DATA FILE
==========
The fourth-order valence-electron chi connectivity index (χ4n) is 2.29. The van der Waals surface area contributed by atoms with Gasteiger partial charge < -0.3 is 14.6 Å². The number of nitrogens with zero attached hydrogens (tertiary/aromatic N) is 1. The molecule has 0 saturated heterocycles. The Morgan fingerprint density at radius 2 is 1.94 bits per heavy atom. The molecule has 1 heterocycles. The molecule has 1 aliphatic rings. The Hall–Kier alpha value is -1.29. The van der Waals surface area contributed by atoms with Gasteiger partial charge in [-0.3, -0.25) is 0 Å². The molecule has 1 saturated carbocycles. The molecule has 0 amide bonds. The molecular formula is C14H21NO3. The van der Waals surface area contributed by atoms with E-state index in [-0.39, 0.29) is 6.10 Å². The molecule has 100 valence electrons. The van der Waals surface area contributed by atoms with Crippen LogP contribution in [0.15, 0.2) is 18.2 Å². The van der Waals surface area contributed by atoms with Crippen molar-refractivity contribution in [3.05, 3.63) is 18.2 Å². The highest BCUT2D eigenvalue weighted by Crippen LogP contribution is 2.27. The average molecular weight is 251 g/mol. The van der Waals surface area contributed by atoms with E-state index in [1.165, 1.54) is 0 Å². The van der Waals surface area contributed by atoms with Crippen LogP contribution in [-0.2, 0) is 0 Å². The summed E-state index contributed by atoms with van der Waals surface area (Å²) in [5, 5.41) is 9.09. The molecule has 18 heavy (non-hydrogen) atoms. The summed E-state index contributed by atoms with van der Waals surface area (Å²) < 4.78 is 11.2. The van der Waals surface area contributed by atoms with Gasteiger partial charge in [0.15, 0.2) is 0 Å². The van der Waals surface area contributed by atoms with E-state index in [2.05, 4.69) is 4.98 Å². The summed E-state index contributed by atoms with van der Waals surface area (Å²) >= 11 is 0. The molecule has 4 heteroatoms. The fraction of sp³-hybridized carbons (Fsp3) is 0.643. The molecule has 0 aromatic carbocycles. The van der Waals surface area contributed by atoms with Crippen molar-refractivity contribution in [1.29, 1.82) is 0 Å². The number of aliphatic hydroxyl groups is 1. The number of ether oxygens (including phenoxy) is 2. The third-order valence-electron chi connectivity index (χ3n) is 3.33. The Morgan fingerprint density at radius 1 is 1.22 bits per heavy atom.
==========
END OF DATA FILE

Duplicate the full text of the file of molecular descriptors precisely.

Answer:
The fourth-order valence-electron chi connectivity index (χ4n) is 2.29. The van der Waals surface area contributed by atoms with Gasteiger partial charge < -0.3 is 14.6 Å². The number of nitrogens with zero attached hydrogens (tertiary/aromatic N) is 1. The molecule has 0 saturated heterocycles. The Morgan fingerprint density at radius 2 is 1.94 bits per heavy atom. The molecule has 1 heterocycles. The molecule has 1 aliphatic rings. The Hall–Kier alpha value is -1.29. The van der Waals surface area contributed by atoms with Gasteiger partial charge in [-0.3, -0.25) is 0 Å². The molecule has 1 saturated carbocycles. The molecule has 0 amide bonds. The molecular formula is C14H21NO3. The van der Waals surface area contributed by atoms with E-state index in [-0.39, 0.29) is 6.10 Å². The molecule has 100 valence electrons. The van der Waals surface area contributed by atoms with Crippen LogP contribution in [0.15, 0.2) is 18.2 Å². The van der Waals surface area contributed by atoms with Crippen molar-refractivity contribution in [3.05, 3.63) is 18.2 Å². The highest BCUT2D eigenvalue weighted by Crippen LogP contribution is 2.27. The average molecular weight is 251 g/mol. The van der Waals surface area contributed by atoms with E-state index in [1.165, 1.54) is 0 Å². The van der Waals surface area contributed by atoms with Crippen LogP contribution in [-0.2, 0) is 0 Å². The summed E-state index contributed by atoms with van der Waals surface area (Å²) in [5, 5.41) is 9.09. The molecule has 18 heavy (non-hydrogen) atoms. The summed E-state index contributed by atoms with van der Waals surface area (Å²) < 4.78 is 11.2. The van der Waals surface area contributed by atoms with Gasteiger partial charge in [0.15, 0.2) is 0 Å². The van der Waals surface area contributed by atoms with E-state index in [2.05, 4.69) is 4.98 Å². The summed E-state index contributed by atoms with van der Waals surface area (Å²) >= 11 is 0. The molecule has 4 heteroatoms. The fraction of sp³-hybridized carbons (Fsp3) is 0.643. The molecule has 0 aromatic carbocycles. The van der Waals surface area contributed by atoms with Crippen molar-refractivity contribution in [1.29, 1.82) is 0 Å². The number of aliphatic hydroxyl groups is 1. The number of ether oxygens (including phenoxy) is 2. The third-order valence-electron chi connectivity index (χ3n) is 3.33. The Morgan fingerprint density at radius 1 is 1.22 bits per heavy atom.